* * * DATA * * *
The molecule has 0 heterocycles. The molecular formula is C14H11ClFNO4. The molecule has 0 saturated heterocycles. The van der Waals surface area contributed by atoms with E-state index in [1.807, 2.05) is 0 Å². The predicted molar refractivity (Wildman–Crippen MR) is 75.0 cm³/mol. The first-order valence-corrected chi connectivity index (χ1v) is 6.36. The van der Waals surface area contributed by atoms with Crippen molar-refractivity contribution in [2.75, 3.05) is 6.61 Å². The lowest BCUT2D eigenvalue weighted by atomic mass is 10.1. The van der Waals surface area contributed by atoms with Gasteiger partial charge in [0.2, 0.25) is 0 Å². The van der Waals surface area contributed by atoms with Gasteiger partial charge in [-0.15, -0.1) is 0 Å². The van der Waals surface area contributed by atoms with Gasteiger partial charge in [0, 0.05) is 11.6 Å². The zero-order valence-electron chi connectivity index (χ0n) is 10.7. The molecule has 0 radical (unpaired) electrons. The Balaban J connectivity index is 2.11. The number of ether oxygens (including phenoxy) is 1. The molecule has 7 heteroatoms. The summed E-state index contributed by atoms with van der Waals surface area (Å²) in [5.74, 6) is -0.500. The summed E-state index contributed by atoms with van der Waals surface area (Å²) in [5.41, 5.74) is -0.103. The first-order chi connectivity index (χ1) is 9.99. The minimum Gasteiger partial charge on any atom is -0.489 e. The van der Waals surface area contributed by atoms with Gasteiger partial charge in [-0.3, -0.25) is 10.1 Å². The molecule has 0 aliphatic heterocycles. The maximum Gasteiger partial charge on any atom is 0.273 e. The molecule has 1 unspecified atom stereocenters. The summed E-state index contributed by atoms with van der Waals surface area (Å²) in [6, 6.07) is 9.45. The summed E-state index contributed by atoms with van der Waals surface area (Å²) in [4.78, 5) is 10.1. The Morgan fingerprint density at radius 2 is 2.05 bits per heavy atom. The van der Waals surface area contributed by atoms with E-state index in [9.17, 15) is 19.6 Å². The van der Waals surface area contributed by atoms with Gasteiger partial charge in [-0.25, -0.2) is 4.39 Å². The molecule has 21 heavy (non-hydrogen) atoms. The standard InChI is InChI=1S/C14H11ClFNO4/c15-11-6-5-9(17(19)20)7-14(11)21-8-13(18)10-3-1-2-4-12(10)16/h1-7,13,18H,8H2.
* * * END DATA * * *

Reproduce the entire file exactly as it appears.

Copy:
The molecule has 0 heterocycles. The molecular formula is C14H11ClFNO4. The molecule has 0 saturated heterocycles. The van der Waals surface area contributed by atoms with E-state index in [1.807, 2.05) is 0 Å². The predicted molar refractivity (Wildman–Crippen MR) is 75.0 cm³/mol. The first-order valence-corrected chi connectivity index (χ1v) is 6.36. The van der Waals surface area contributed by atoms with Crippen molar-refractivity contribution in [2.75, 3.05) is 6.61 Å². The lowest BCUT2D eigenvalue weighted by atomic mass is 10.1. The van der Waals surface area contributed by atoms with Gasteiger partial charge in [0.2, 0.25) is 0 Å². The van der Waals surface area contributed by atoms with Gasteiger partial charge in [-0.15, -0.1) is 0 Å². The van der Waals surface area contributed by atoms with Gasteiger partial charge in [0, 0.05) is 11.6 Å². The zero-order valence-electron chi connectivity index (χ0n) is 10.7. The molecule has 0 radical (unpaired) electrons. The Balaban J connectivity index is 2.11. The number of ether oxygens (including phenoxy) is 1. The molecule has 7 heteroatoms. The summed E-state index contributed by atoms with van der Waals surface area (Å²) in [5.74, 6) is -0.500. The summed E-state index contributed by atoms with van der Waals surface area (Å²) in [5.41, 5.74) is -0.103. The first-order chi connectivity index (χ1) is 9.99. The minimum Gasteiger partial charge on any atom is -0.489 e. The van der Waals surface area contributed by atoms with Gasteiger partial charge in [-0.3, -0.25) is 10.1 Å². The molecule has 0 aliphatic heterocycles. The maximum Gasteiger partial charge on any atom is 0.273 e. The molecule has 1 unspecified atom stereocenters. The summed E-state index contributed by atoms with van der Waals surface area (Å²) in [6, 6.07) is 9.45. The summed E-state index contributed by atoms with van der Waals surface area (Å²) in [4.78, 5) is 10.1. The Morgan fingerprint density at radius 2 is 2.05 bits per heavy atom. The van der Waals surface area contributed by atoms with E-state index in [9.17, 15) is 19.6 Å². The van der Waals surface area contributed by atoms with Gasteiger partial charge in [-0.25, -0.2) is 4.39 Å². The molecule has 21 heavy (non-hydrogen) atoms. The standard InChI is InChI=1S/C14H11ClFNO4/c15-11-6-5-9(17(19)20)7-14(11)21-8-13(18)10-3-1-2-4-12(10)16/h1-7,13,18H,8H2.